It was coming across in her tonality like it was a bad thing, like she was about to deliver some bad news. We were able to pinpoint EXACTLY where she would essentially tense up and brace herself, like she was about to deliver some bad news like:
“ … he’ll reserve 30-minutes for that, just so you guys can …”
And that nervousness, coming across in her tonality, was registering negatively in the potential client’s Dog Brain, which means that something MUST BE WRONG. And so I said to my team: “Look, I’m NOT gonna do this … but check this out … if I were to deliver the lines like:
“And since the next call with Mike’ll be a much more thorough, much more in-depth, discovery call? … he’ll reserve an afternoon for ya? … or a morning session, if you’d prefer? … just so you guys can comfortably discuss all the necessary details of what you’re looking for help with …”
They would still say that “THAT SOUNDS PERFECT” and that they’re looking forward to it.
SO WHAT ARE WE REALLY DOING HERE?
We’re using advanced tonality to communicate in a way that instills trust and confidence and gets the leads to TAKE US SERIOUSLY because, think about it:
We all respect experts; we typically don’t sharp-shoot them with a bunch of crazy questions; we happily follow their guidance and thank them for it. We defer and let them guide us to the solution—but if we feel like we’re dealing with a novice? That’s when we start asking tons of the skeptical-type questions and throwing out smokescreen objections, and it’s because FEAR BREEDS FEAR. If something is a BIG DEAL to you, it’ll come across in your tonality and set off alarms (think of how uncomfortable some sales people are when talking about price).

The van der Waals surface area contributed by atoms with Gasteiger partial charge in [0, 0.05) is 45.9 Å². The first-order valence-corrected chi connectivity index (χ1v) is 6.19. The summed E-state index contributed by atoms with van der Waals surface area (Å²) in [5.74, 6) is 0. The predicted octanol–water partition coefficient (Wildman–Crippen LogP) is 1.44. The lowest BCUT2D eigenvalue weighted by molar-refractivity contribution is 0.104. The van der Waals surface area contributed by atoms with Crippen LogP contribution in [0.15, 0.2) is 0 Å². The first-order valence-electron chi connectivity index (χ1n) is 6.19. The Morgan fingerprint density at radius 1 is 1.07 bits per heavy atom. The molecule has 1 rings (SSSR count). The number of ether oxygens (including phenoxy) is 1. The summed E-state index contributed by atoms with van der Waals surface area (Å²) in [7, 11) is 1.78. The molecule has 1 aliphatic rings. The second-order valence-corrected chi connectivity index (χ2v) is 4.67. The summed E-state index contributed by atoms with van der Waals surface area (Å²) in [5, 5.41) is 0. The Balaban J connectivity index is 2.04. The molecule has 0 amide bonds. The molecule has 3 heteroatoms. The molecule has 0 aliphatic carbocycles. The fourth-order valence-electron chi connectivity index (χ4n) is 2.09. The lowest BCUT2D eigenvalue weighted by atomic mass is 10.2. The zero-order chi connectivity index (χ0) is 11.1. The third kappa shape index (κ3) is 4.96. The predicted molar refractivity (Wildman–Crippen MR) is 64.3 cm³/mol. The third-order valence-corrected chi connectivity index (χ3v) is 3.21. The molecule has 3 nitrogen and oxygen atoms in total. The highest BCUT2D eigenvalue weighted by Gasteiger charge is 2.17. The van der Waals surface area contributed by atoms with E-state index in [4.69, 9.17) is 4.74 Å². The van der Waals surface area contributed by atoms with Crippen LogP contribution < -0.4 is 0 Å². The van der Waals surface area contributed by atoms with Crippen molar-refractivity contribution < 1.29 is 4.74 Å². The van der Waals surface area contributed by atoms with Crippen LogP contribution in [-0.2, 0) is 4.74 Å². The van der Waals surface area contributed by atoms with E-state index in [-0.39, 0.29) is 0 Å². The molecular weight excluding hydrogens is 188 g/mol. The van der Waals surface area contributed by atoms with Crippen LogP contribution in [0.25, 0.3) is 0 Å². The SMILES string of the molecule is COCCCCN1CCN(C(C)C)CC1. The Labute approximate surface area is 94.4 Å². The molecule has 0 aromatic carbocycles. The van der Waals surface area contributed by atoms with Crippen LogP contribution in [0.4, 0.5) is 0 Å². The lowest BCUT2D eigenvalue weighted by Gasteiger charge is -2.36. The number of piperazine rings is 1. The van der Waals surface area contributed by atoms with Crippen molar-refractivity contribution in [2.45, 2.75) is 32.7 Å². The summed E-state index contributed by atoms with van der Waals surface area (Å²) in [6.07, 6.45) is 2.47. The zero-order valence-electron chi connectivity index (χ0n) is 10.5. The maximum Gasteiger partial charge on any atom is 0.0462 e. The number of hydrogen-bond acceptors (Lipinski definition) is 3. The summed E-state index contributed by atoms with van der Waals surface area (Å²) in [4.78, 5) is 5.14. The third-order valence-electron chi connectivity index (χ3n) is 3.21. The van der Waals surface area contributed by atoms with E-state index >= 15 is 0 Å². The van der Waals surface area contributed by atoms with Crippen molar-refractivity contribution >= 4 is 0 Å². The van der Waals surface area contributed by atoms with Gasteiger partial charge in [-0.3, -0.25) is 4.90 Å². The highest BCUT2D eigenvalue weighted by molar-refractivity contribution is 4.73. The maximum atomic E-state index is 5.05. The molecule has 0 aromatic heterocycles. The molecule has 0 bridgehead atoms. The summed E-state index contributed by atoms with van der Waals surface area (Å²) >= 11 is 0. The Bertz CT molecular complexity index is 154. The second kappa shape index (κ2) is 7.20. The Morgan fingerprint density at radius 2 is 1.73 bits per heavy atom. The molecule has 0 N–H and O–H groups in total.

Negative energy goes out and it gets picked up by the potential client’s Dog Brain and recirculated in a negative feedback loop that gets picked up by the rep’s Dog Brain and just causes things to spiral out of control.
Like, think about how … shoot, I’ll give you another example: Let’s say you need a wrist surgery. I broke my left wrist about 10 years ago now (freak accident, but then again, no one breaks a wrist on purpose). So, you break a wrist, go to the doctor, and he says something like:
“Ooh … I don’t know about this one. I’m still kinda … new? at being a doctor and everything? … and … I’ve only done this particular type of surgery … just a … coupla times now. But … my … schedule’s wide open so … we can get started on it first thing tomorrow morning if you want?”
At this point, you would be CRINGING IN HORROR. But on the other hand, if the doctor was more like this (with the right no-big-deal, authoritative-yet-cool tonality):
“You know what? This is a pretty decent break … and you’ve got the option of … casting it up for the next three or four months or so? Or I can do this surgery that … I mean, check this out … I’ve done this many times over the past few years … and … it’ll take … right about forty-five minutes or so for the procedure and your recovery time’ll be reduced down to right about five weeks. And then after that? If ya follow your physical therapist’s guidance? In right about a year from now … you won’t even be able to tell which wrist you broke.”
Seriously, which doctor would you choose to perform the surgery? The FIRST or the SECOND?